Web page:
Doctor (Physician) Salaries – Not as High as You Think
Once upon a time, when I was still in junior high school, I aspired to be a doctor. Why? For all the wrong reasons. First, because my parents wanted me to be one, and second because it was a profession that made a lot of money. Fortunately, after doing some research in high school about what’s required to be a doctor, I realized that being a doctor is not about the money, it’s about the passion for practicing medicine.
It takes real commitment to be a physician. To become a specialist, it takes at least a decade of training/education, long hours, low pay, and a large amount of loans (for some) to finally make it to the big leagues. Even once you’ve graduated, most specialties require long hours along with periodically being on call.
Back to the topic at hand, doctor salaries. When most of you think about doctor salaries, most think that they are paid like rock stars. There are some numbers thrown around like some make $500,000/year and more, which is true for some, but not for all. While the initial figures are high, doctors have to pay a rather large overhead fee which doesn’t include income tax. This overhead fee includes insurance coverage, a provincial government fee and other misc expenses.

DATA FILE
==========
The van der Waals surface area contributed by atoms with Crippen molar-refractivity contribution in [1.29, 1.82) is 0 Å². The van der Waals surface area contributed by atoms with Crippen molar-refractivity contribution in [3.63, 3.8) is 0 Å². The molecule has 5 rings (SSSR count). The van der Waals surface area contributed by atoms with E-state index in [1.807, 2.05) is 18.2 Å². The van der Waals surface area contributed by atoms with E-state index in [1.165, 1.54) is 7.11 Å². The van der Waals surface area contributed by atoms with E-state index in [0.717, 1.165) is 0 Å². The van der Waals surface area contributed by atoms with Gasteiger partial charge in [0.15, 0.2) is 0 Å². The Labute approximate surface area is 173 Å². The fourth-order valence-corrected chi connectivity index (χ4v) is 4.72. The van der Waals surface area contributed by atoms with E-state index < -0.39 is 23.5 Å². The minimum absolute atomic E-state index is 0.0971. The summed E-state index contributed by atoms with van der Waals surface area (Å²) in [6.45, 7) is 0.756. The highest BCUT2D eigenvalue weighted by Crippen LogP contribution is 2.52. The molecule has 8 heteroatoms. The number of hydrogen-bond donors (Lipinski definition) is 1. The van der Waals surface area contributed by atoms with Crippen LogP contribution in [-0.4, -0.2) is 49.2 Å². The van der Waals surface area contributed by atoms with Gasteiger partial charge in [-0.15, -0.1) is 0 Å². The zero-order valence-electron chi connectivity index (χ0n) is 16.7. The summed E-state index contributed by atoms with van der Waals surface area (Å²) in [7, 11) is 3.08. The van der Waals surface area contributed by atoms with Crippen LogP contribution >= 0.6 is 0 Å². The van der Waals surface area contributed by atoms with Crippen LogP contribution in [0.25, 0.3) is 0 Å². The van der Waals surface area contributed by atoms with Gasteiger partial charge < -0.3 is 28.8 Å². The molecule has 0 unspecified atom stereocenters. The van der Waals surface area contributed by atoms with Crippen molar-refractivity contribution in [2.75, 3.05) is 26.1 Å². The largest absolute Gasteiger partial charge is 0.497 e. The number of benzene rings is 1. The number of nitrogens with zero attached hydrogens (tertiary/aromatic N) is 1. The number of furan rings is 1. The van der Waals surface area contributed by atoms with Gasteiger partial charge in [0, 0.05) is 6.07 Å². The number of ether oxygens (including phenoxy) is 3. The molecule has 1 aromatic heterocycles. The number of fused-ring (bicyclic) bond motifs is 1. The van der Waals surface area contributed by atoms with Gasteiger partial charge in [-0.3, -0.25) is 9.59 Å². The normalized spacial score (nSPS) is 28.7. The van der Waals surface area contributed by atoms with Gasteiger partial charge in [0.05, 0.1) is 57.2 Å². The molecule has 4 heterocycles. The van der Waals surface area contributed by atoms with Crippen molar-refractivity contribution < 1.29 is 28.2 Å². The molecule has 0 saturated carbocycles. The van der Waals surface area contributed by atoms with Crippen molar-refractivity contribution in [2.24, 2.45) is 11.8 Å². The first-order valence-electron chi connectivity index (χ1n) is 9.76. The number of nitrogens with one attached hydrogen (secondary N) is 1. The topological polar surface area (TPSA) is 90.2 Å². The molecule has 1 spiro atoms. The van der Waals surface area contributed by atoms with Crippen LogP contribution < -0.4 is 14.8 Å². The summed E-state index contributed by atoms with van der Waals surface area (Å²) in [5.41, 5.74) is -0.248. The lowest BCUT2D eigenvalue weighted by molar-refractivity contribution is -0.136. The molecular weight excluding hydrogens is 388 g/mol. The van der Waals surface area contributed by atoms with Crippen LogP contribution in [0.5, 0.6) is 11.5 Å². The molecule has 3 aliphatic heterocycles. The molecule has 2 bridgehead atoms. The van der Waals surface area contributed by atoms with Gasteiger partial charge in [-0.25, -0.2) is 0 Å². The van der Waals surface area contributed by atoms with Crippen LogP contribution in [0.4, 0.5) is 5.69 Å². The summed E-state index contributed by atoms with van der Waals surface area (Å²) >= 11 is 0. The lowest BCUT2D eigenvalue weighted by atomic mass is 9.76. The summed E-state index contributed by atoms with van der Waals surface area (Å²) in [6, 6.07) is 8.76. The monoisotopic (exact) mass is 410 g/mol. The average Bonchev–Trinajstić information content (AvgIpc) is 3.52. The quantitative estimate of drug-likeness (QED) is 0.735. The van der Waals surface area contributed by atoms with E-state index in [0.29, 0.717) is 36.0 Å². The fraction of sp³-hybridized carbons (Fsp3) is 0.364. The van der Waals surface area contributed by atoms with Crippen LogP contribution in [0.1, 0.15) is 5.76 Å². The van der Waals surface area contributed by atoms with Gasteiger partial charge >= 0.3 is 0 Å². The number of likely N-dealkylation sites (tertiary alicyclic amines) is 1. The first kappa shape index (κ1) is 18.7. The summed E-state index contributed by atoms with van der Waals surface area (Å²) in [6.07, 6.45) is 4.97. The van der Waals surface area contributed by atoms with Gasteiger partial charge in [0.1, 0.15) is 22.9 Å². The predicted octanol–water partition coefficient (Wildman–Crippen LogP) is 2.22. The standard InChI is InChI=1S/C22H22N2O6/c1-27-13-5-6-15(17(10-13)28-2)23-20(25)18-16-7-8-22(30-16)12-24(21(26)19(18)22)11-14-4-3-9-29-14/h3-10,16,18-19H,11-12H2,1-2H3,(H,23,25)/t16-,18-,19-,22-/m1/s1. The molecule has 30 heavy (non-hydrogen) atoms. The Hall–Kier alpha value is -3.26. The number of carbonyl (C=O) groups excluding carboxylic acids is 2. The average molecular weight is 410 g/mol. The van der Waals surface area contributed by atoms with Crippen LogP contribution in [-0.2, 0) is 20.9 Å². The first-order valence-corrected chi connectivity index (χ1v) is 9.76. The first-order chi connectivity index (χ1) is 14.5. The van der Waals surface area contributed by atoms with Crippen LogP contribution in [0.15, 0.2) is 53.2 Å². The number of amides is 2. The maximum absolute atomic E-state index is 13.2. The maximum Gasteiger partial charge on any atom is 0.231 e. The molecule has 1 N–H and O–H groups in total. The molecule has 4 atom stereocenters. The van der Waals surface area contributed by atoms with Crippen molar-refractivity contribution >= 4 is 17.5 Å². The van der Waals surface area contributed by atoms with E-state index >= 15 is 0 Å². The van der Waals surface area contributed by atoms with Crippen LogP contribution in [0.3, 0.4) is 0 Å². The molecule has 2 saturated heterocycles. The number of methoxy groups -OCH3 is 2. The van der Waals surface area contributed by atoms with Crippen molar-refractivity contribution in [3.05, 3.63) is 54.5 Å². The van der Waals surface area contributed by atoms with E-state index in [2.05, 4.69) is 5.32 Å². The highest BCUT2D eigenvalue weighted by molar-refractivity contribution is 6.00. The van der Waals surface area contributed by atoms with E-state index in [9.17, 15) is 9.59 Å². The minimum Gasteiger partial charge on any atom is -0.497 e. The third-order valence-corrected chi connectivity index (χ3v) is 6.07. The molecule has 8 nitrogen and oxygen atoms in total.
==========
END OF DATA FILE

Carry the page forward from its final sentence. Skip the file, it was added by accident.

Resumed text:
Below is a table that is a bit dated (2005), but includes the average salaries of various doctor specialties in Canada. I added a third column to the original table to include the overhead as a percentage of their salary.
|Gross and net earnings rose in 2005|
As you can see from the table, the average doctor pays around 35% of their salary to overhead fees. What’s left over is then taxed at the highest income tax rate. Mind you, making a $155,000+ salary (in 2005) is pretty darn good, but for the work and time commitment that doctors put in, they deserve more.
Back to you, was your impression that doctors make more than they actually do?
Any doctor readers out there? Have doctor salaries increased much since 2005?
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